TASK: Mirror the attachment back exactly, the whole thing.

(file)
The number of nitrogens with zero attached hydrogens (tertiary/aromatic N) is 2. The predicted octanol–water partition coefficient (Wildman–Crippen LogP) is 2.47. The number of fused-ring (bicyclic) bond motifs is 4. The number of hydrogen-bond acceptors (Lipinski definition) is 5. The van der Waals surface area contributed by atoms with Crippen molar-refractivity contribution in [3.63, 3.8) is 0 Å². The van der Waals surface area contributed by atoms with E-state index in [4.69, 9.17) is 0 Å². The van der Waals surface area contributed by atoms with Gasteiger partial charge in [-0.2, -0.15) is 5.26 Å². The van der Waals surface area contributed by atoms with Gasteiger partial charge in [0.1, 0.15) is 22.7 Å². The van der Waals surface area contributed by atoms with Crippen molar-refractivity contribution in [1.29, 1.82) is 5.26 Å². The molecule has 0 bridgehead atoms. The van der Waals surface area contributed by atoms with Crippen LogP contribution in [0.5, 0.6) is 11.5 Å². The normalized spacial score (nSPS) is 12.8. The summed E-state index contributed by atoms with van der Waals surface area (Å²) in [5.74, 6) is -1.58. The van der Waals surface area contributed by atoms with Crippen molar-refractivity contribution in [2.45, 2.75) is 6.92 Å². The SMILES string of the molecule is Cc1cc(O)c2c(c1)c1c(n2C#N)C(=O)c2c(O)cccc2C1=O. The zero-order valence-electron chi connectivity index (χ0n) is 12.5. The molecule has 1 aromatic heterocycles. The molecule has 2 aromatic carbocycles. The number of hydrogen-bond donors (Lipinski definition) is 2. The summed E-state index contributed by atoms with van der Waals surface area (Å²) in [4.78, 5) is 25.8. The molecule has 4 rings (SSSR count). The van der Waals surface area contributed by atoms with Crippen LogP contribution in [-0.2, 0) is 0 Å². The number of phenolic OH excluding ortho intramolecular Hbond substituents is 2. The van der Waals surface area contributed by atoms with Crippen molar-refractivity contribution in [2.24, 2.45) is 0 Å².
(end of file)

The number of nitrogens with zero attached hydrogens (tertiary/aromatic N) is 2. The predicted octanol–water partition coefficient (Wildman–Crippen LogP) is 2.47. The number of fused-ring (bicyclic) bond motifs is 4. The number of hydrogen-bond acceptors (Lipinski definition) is 5. The van der Waals surface area contributed by atoms with Crippen molar-refractivity contribution in [3.63, 3.8) is 0 Å². The van der Waals surface area contributed by atoms with E-state index in [4.69, 9.17) is 0 Å². The van der Waals surface area contributed by atoms with Gasteiger partial charge in [-0.2, -0.15) is 5.26 Å². The van der Waals surface area contributed by atoms with Gasteiger partial charge in [0.1, 0.15) is 22.7 Å². The van der Waals surface area contributed by atoms with Crippen molar-refractivity contribution in [1.29, 1.82) is 5.26 Å². The molecule has 0 bridgehead atoms. The van der Waals surface area contributed by atoms with Crippen LogP contribution in [0.5, 0.6) is 11.5 Å². The normalized spacial score (nSPS) is 12.8. The summed E-state index contributed by atoms with van der Waals surface area (Å²) in [5.74, 6) is -1.58. The van der Waals surface area contributed by atoms with Crippen molar-refractivity contribution in [2.45, 2.75) is 6.92 Å². The SMILES string of the molecule is Cc1cc(O)c2c(c1)c1c(n2C#N)C(=O)c2c(O)cccc2C1=O. The zero-order valence-electron chi connectivity index (χ0n) is 12.5. The molecule has 1 aromatic heterocycles. The molecule has 2 aromatic carbocycles. The number of hydrogen-bond donors (Lipinski definition) is 2. The summed E-state index contributed by atoms with van der Waals surface area (Å²) in [4.78, 5) is 25.8. The molecule has 4 rings (SSSR count). The van der Waals surface area contributed by atoms with Crippen LogP contribution in [-0.2, 0) is 0 Å². The number of phenolic OH excluding ortho intramolecular Hbond substituents is 2. The van der Waals surface area contributed by atoms with Crippen molar-refractivity contribution in [2.24, 2.45) is 0 Å².